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Man Utd: The Shinji Kagawa Dilemma

"Shinji Kagawa is one of the best players in the world and he now plays 20 minutes at Manchester United on the left wing" "My heart breaks" "Really, I have tears in my eyes. He's an offensive midfielder with one of the best noses for goal I ever saw" Borussia Dortmund manager Jurgen Klopp on his former player, Shinji Kagawa. Although Borussia Dortmund have reportedly shown an interest in re-signing their former Japanese star from Manchester United, you genuinely sense that Jurgen Klopp's quotes, while dramatic, are from the heart. Klopp, like Jose Mourinho, shares a special relationship with his players that extends beyond their time working together. Therefore after watching the player that he signed, nurtured, and developed into one of the best players in the Bundesliga in a mere two title-winning seasons, Klopp can be forgiven for wincing at the treatment Kagawa is receiving at United. When Ferguson went to watch Dortmund's Cup final with Bayern Munich two seasons ago he witnessed one of the great team performances of any side in recent memory. After beating Bayern to the Bundesliga title, Dortmund annihilated Germany's traditional powerhouse 5-2 in Berlin. While Lewandowski may have grabbed the headlines with a two goal cameo, Kagawa was at the centre of everything that was good about Dortmund. Playing in the hole behind lone striker Lewandowski, Kagawa pulled the strings scoring the opener and assisting Lewandowski's first goal. Understandably Ferguson did not hesitate in signing the classy play-maker. United and Kagawa seemed destined to be the perfect match. At the time of his arrival Robin Van Persie was still an Arsenal player, meaning that the Kagawa would likely be deployed in his familiar role behind the striker, in this case Wayne Rooney. Theoretically Kagawa would be the player charged with providing a creative spark that was undoubtedly lacking in the previous season. Even with Van Persie's arrival, despite potential tactical complications, United's forward line was looking back to its formidable best, with Kagawa along with the likes of Valencia and Carrick providing Rooney, Van Persie and Chicharito with the ammunition to fire United back to the Premier League's summit. Though that proved to be the case, the season's two new signings fared extremely differently. The campaign was defined by and will be remembered for Van Persie's goals, including a title-winning hat-trick against Villa at Old Trafford. Kagawa meanwhile played a peripheral role. Injury and lack of form hampered his debut season, though he did manage to show glimpses of his undeniable talent, notably with his impressive hat-trick against Norwich. Kagawa received his fare share of critics for failing to reproduce the sort of form that he displayed consistently in Germany, though players of the Japanese's quality had arrived in the Premier League before and taken a season to bed in. Big things were still expected of Kagawa. Particularly with the arrival of David Moyes, a new manager, a new start. However Kagawa has again failed to sparkle at United, as the Champions have slumped to their worst start in Premier League history. The question remains; is Kagawa being given ample opportunity to showcase his talent? Though hindsight is a wonderful thing, I would argue that with the signing of Van Persie, Kagawa's role in the side became slightly obscure. At that moment Ferguson had given himself a headache, albeit a pleasant one. He now had to find a way to successfully fit Rooney, Van Persie and Kagawa into one single team, a task even Ferguson failed to achieve. Though injuries to Kagawa and Rooney's loss of form may have deprived Ferguson of his chance to utilise the three harmoniously, Moyes on the other hand lacks the same excuse. Any hope that Kagawa would be a different entity altogether this season was dashed by Moyes' first few teamsheets. Kagawa was the notable omission, allegedly due to fatigue (Kagawa having played in the Confederations Cup in Brazil over the summer). Yet even since Kagawa has returned to full fitness, he has not been given a consecutive run in the side. Tradition has a great deal to account for when considering why Kagawa has not been played regularly, and why when he has started has not performed well. Manchester United are a club that always play with two wingers and usually two strikers. Think of another top side in the Premier League, or even Europe that line-up in a similar way, that is with two wingers and two strikers. Its tough, City potentially? Although I'd argue that Navas is their only out and out winger. The formation in fashion at the moment is centred around a lone striker, supported by an array of Kagawa-like players floating menacingly behind, playing in the pockets of space between the lines of defence and midfield. In the Premier League Arsenal have Ozil and Cazorla, Chelsea; Mata, Hazard and Oscar, City; Silva, Nasri and Jovetic. Kagawa would fit perfectly into any of these sides tactically, and undoubtedly flourish. Yet at United, stylistically it seems, he is incompatible. As Klopp has declared, he is forced out onto the left wing where he is comparatively ineffective. He is forced onto the left wing as that is United's weakest attacking position, and because there is no room in their formation to accommodate a 'number 10'. Whether United are two or three years behind the tactical curve is another debate entirely, but what I feel confident it predicting is that either United find a way to accommodate Kagawa, or eventually he will have to leave, especially given that this is a World Cup year. The harrowing fact is that if he were to part with United, the likelihood is that he would go on to reproduce the form of his Dortmund days, in a team and a system that would appreciate more the rare talent that he has.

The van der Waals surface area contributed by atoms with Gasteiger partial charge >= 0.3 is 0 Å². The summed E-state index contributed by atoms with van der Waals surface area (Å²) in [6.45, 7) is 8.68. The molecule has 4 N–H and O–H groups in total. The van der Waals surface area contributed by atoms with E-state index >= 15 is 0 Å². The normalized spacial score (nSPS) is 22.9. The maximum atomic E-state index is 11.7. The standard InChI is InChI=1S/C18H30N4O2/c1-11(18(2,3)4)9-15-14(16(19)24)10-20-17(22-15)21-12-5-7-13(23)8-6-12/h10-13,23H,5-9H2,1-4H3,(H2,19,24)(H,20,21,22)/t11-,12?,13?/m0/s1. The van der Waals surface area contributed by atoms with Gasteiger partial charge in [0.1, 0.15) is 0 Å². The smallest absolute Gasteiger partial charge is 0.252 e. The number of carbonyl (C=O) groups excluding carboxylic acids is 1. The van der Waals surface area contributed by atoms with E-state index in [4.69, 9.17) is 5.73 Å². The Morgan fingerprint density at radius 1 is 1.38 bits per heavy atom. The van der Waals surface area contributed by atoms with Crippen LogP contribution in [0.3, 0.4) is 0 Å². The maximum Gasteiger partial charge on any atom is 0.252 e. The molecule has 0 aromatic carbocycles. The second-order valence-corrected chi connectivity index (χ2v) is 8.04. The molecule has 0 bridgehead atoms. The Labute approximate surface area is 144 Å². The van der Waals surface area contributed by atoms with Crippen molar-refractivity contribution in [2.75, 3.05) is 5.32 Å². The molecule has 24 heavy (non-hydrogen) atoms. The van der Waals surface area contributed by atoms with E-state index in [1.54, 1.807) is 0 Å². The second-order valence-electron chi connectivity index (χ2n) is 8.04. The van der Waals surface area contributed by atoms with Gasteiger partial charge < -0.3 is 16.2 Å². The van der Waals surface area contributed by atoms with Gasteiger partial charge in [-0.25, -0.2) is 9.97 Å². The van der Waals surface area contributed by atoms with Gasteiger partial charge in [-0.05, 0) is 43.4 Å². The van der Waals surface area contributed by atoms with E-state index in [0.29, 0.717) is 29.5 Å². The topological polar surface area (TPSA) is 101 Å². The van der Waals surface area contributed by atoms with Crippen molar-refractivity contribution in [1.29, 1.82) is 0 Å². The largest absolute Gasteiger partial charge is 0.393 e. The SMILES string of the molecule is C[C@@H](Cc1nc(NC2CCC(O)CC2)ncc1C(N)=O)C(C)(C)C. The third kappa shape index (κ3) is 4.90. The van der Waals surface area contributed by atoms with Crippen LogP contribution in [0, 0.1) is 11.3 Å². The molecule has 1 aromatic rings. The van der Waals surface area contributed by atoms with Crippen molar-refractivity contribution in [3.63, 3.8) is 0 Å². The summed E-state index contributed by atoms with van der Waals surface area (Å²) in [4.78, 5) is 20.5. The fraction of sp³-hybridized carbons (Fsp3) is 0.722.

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A History student and Manchester United fan with a passion for all things football.